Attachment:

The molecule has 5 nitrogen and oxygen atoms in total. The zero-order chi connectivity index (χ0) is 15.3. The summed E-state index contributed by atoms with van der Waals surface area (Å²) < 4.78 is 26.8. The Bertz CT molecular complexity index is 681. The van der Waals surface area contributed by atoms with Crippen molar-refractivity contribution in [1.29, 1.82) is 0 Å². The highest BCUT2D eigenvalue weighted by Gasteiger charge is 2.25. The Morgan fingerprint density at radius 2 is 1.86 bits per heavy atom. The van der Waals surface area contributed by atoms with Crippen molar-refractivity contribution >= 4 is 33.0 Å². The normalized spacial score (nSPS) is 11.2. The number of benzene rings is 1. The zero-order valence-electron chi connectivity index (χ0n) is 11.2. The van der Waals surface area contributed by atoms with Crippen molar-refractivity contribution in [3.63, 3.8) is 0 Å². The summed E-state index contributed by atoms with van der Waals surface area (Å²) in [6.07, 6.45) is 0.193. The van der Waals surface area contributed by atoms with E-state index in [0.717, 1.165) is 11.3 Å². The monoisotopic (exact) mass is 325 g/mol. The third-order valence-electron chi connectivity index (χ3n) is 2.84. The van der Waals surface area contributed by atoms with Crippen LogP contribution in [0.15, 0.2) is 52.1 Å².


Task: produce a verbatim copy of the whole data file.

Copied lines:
The molecule has 5 nitrogen and oxygen atoms in total. The zero-order chi connectivity index (χ0) is 15.3. The summed E-state index contributed by atoms with van der Waals surface area (Å²) < 4.78 is 26.8. The Bertz CT molecular complexity index is 681. The van der Waals surface area contributed by atoms with Crippen molar-refractivity contribution in [1.29, 1.82) is 0 Å². The highest BCUT2D eigenvalue weighted by Gasteiger charge is 2.25. The Morgan fingerprint density at radius 2 is 1.86 bits per heavy atom. The van der Waals surface area contributed by atoms with Crippen molar-refractivity contribution >= 4 is 33.0 Å². The normalized spacial score (nSPS) is 11.2. The number of benzene rings is 1. The zero-order valence-electron chi connectivity index (χ0n) is 11.2. The van der Waals surface area contributed by atoms with Crippen molar-refractivity contribution in [3.63, 3.8) is 0 Å². The summed E-state index contributed by atoms with van der Waals surface area (Å²) in [6.07, 6.45) is 0.193. The van der Waals surface area contributed by atoms with E-state index in [0.717, 1.165) is 11.3 Å². The monoisotopic (exact) mass is 325 g/mol. The third-order valence-electron chi connectivity index (χ3n) is 2.84. The van der Waals surface area contributed by atoms with Crippen LogP contribution in [0.15, 0.2) is 52.1 Å².